Thursday, August 14, 2008

Living a sustainable life

Sustainability is a theme that has been gaining momentum in my life. Midwives talk about sustaining their practice so that they do not burnout, and they maintain their joy for the job. Educators are investigating how they can integrate sustainability into course curriculum. And, as the cost of petrol goes up, the idea of doing collaborative work online instead of taking numerous plane flights is increasingly attractive.

My bit for sustainability
I have been thinking that I'll grow my own vegetables. I only have a small urban garden, but I have a few ideas about how I could manage that. It feels like the right thing to do, both philosophically and financially.
Being a responsible gardener
But my husband says I have to prove that I can be a responsible gardener. At the moment he says I am not - I don't look after the garden I have so, how will I maintain a vegetable garden?

What do you think? Does it look like I would make a good gardener or do you think I'm living some sort of weird fantasy life? The last thing I want to do is admit my husband is right!


Claire Thompson said...

I don't know what is in that bottom photo, but it looks pretty gross! However, I think looking after a vegetable garden is more motivating than a flower garden. I'm not a green thumb, but I love harvesting my peas, cherry tomatoes etc and as a result I do a much better job of looking after the veg garden than the other plants in my yard. There's bigger pay back. So I say go for it!

Sarah Stewart said...

I can tell you now, Claire, it is pretty gross - a wild experiment to see if I can re-produce the big bang and the slithering of a new life form out of the water onto land!

My dad had an allotment many moons ago and I remember it being hard work, although the food was just delicious.

Carolyn said...

I feel exactly the same. Want a veggie garden but not sure how to go about it. I am surrounded by fantastic gardners and I try to keep on top of the weeds but they always take over. I can never win :(. I love fresh vegies especially things like home grown radishes and carrots.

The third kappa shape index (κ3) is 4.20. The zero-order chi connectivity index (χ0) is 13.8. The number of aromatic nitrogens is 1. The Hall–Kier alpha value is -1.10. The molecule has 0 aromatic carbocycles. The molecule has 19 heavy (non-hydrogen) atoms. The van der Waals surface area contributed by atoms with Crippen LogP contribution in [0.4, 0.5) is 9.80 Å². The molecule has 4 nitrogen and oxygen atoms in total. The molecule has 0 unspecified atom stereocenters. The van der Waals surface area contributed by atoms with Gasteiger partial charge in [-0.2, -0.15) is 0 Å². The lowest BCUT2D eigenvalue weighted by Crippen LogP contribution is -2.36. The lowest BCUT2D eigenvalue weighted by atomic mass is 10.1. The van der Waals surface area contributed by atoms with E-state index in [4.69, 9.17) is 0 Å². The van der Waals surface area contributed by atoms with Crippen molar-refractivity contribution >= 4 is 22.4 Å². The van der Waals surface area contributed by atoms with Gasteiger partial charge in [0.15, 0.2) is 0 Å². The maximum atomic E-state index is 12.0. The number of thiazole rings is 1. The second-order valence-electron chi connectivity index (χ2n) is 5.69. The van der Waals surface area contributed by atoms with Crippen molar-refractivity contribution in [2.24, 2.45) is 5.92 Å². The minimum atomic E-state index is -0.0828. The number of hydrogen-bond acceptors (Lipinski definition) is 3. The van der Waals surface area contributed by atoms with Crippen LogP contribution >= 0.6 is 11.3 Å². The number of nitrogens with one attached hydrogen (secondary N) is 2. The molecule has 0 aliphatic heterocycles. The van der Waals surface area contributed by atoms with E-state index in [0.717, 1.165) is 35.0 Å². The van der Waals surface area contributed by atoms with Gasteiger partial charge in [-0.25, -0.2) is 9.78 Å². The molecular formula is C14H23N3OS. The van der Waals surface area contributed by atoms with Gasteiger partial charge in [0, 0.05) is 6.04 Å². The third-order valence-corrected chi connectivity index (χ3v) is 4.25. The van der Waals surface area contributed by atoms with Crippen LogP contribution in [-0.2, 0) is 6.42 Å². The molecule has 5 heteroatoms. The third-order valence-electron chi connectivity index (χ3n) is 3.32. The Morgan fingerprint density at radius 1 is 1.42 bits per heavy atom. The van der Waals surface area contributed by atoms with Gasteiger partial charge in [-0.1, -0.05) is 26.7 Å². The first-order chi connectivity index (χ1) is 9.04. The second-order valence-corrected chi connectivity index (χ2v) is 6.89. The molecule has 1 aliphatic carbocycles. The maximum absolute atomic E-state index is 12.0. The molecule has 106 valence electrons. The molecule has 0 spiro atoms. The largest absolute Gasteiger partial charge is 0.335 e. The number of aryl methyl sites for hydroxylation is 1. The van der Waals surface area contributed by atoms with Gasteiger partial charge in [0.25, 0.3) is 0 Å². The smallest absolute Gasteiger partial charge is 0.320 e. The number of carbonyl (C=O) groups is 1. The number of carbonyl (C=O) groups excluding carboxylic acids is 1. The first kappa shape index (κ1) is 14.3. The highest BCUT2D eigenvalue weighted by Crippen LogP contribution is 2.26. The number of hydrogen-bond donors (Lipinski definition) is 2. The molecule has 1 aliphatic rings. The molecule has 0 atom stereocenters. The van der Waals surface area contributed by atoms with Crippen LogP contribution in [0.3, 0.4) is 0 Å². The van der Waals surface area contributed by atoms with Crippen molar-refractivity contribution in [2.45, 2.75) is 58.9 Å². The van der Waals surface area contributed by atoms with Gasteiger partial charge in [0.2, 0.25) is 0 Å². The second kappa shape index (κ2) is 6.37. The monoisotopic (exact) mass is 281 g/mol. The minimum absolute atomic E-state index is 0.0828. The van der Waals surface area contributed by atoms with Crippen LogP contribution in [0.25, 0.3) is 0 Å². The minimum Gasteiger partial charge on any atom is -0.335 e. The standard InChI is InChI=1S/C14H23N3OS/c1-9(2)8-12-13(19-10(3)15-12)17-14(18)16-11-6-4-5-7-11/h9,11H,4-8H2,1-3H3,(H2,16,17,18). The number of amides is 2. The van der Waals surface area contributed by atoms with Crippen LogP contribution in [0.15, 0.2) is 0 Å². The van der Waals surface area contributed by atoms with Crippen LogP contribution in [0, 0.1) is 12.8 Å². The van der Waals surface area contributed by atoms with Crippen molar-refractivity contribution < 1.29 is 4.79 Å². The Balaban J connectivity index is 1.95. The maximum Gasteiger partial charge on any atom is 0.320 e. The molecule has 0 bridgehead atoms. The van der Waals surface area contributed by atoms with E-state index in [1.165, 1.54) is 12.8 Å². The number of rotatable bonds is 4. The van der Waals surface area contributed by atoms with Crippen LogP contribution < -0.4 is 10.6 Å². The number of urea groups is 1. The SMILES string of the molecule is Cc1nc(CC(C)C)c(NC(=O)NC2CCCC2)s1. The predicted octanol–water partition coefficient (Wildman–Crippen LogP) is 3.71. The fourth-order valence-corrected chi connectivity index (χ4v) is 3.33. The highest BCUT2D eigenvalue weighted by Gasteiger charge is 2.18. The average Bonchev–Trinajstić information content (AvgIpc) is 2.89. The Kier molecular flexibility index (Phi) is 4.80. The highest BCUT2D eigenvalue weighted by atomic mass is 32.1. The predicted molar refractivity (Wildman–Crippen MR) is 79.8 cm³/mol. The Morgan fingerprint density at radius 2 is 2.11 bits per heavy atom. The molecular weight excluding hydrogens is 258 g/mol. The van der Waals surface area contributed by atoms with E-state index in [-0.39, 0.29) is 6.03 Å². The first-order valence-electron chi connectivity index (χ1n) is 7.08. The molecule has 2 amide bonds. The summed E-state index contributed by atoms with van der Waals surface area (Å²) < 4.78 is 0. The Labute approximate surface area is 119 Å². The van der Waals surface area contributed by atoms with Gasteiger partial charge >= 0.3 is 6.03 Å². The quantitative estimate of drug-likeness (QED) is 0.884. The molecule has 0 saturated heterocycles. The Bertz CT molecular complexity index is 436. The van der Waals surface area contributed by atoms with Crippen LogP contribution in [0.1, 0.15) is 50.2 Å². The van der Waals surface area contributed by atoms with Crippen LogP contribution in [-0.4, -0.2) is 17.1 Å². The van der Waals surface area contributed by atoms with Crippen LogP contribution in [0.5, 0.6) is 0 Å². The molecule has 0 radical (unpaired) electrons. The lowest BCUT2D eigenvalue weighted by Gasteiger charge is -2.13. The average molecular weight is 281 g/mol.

Craig said...

Your gardening looks like mine!!!!! You should see my herb garden :-)

Sarah Stewart said...

Hi Caro & Craig, may be I should just go to the farmer's market for my veggies - probably a lot less painful.

hbacmama said...

Ah ha! See I thought you were having a water garden! I gave you the benefit of the doubt!
That said, we have lots of perennial plants in our front garden. In the back yard we grew some tomatoes and lettuce this year. The usual chives and what we call winter onions (just harvest the green that pokes up!). A few herbs make their way to the pots on the steps.. but that is about that.
Go simple... or take a walk to the local farmers market. Support the local economy! It is all good!
That all being said... the 'yard' of our house is smaller than the main floor. It takes 4 mintues and a 38 seconds to take the push mower and deal with the lawn. =) small is good!

Sarah Stewart said...

No, it's not a water garden, thank you very much. :)

I think that I will grow a few herbs like parsley & basil. And I can grow tomatoes in my porch. If nothing else, that would be nice.

Samuel Mann said...

Sarah, the answer may be closer than you think. While the the LivingCampus is about more than gardening (a centre for sustainability education...), it is also about gardening.

Lots of us want to be better at gardening and one of the hopes of the LivingCampus is that together we can learn together and from experts. It is worth remembering that much of that old time knowledge was nearly lost once, and had to be rejuvinated with wartime campaigns - we can dig for victory again against a different threat.

To this end there's a group of OT students working out how the LivingCampus can involve resthome residents to pass on some of that old time knowledge.

The garden will be based around active participation and around messages, we're still working out what those messages are, but one of them is "if this is how much space you've got, this is what you can do with it...". What other messages should the LivingCampus tell?

Sarah Stewart said...

Thanks for that, Sam. I need to have a closer look at the project. I love the idea of getting information and advice from older folks - it's like us girls learning about knitting from our grandmothers.

My trouble is: I'm a lazy 'whats it' & I do keeping a veggie garden takes commitment & I don't know if I have that.

M-H said...

A few veggies and herbs are great, especially if they're only a few steps from the kitchen door. You will have delicious omelets, salads, casseroles, soups, sauces.... You don't need to grow a lot but grape tomatoes (they hang over the edge of a pot and look really lovely), those fancy lettuces that you pick a few leaves at a time, baby spinach, chives, parsley, oregano, rosemary and sage are all things I have grown successfully in NZ. And mint will grow anywhere.

Sarah Stewart said...

I was thinking about those special lettuces, M-H, because we eat a lot in the summer.

I did try growing strawberries last year but the plants would only yield one or two at a time and we'd all race home from work/school to see who could eat them first.

Leigh Blackall said...

first class has already been. But this Thursday night...